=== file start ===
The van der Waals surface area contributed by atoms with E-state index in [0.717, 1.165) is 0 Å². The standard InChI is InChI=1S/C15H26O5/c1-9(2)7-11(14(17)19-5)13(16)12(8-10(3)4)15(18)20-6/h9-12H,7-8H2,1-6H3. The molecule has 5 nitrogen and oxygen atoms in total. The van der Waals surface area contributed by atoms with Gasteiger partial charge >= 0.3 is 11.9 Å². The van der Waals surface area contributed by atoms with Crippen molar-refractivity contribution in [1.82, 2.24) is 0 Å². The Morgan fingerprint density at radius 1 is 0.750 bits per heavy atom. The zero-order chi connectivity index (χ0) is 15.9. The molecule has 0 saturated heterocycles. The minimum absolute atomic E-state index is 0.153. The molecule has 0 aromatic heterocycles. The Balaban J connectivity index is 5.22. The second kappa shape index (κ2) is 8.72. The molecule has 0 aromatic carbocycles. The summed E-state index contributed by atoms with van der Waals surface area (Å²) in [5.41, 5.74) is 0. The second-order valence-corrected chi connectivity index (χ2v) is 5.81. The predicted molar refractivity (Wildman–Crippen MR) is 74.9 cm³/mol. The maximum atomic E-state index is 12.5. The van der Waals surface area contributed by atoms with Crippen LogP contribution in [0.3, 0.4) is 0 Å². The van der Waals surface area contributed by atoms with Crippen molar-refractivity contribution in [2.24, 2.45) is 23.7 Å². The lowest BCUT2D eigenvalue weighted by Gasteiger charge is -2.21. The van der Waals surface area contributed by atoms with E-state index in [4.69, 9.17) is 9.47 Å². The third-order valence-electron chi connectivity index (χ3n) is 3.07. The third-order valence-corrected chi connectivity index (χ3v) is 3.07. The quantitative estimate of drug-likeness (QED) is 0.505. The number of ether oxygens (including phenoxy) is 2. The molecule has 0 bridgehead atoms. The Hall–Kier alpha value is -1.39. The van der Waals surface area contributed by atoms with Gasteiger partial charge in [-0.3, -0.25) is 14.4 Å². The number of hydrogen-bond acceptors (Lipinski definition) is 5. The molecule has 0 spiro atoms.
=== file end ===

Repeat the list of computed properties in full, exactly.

The van der Waals surface area contributed by atoms with E-state index in [0.717, 1.165) is 0 Å². The standard InChI is InChI=1S/C15H26O5/c1-9(2)7-11(14(17)19-5)13(16)12(8-10(3)4)15(18)20-6/h9-12H,7-8H2,1-6H3. The molecule has 5 nitrogen and oxygen atoms in total. The van der Waals surface area contributed by atoms with Gasteiger partial charge >= 0.3 is 11.9 Å². The van der Waals surface area contributed by atoms with Crippen molar-refractivity contribution in [1.82, 2.24) is 0 Å². The Morgan fingerprint density at radius 1 is 0.750 bits per heavy atom. The zero-order chi connectivity index (χ0) is 15.9. The molecule has 0 saturated heterocycles. The minimum absolute atomic E-state index is 0.153. The molecule has 0 aromatic heterocycles. The Balaban J connectivity index is 5.22. The second kappa shape index (κ2) is 8.72. The molecule has 0 aromatic carbocycles. The summed E-state index contributed by atoms with van der Waals surface area (Å²) in [5.41, 5.74) is 0. The second-order valence-corrected chi connectivity index (χ2v) is 5.81. The predicted molar refractivity (Wildman–Crippen MR) is 74.9 cm³/mol. The maximum atomic E-state index is 12.5. The van der Waals surface area contributed by atoms with Crippen LogP contribution in [0.3, 0.4) is 0 Å². The van der Waals surface area contributed by atoms with Crippen molar-refractivity contribution in [2.24, 2.45) is 23.7 Å². The lowest BCUT2D eigenvalue weighted by Gasteiger charge is -2.21. The van der Waals surface area contributed by atoms with E-state index in [4.69, 9.17) is 9.47 Å². The third-order valence-electron chi connectivity index (χ3n) is 3.07. The third-order valence-corrected chi connectivity index (χ3v) is 3.07. The quantitative estimate of drug-likeness (QED) is 0.505. The number of ether oxygens (including phenoxy) is 2. The molecule has 0 bridgehead atoms. The Hall–Kier alpha value is -1.39. The van der Waals surface area contributed by atoms with Gasteiger partial charge in [-0.3, -0.25) is 14.4 Å². The number of hydrogen-bond acceptors (Lipinski definition) is 5. The molecule has 0 spiro atoms.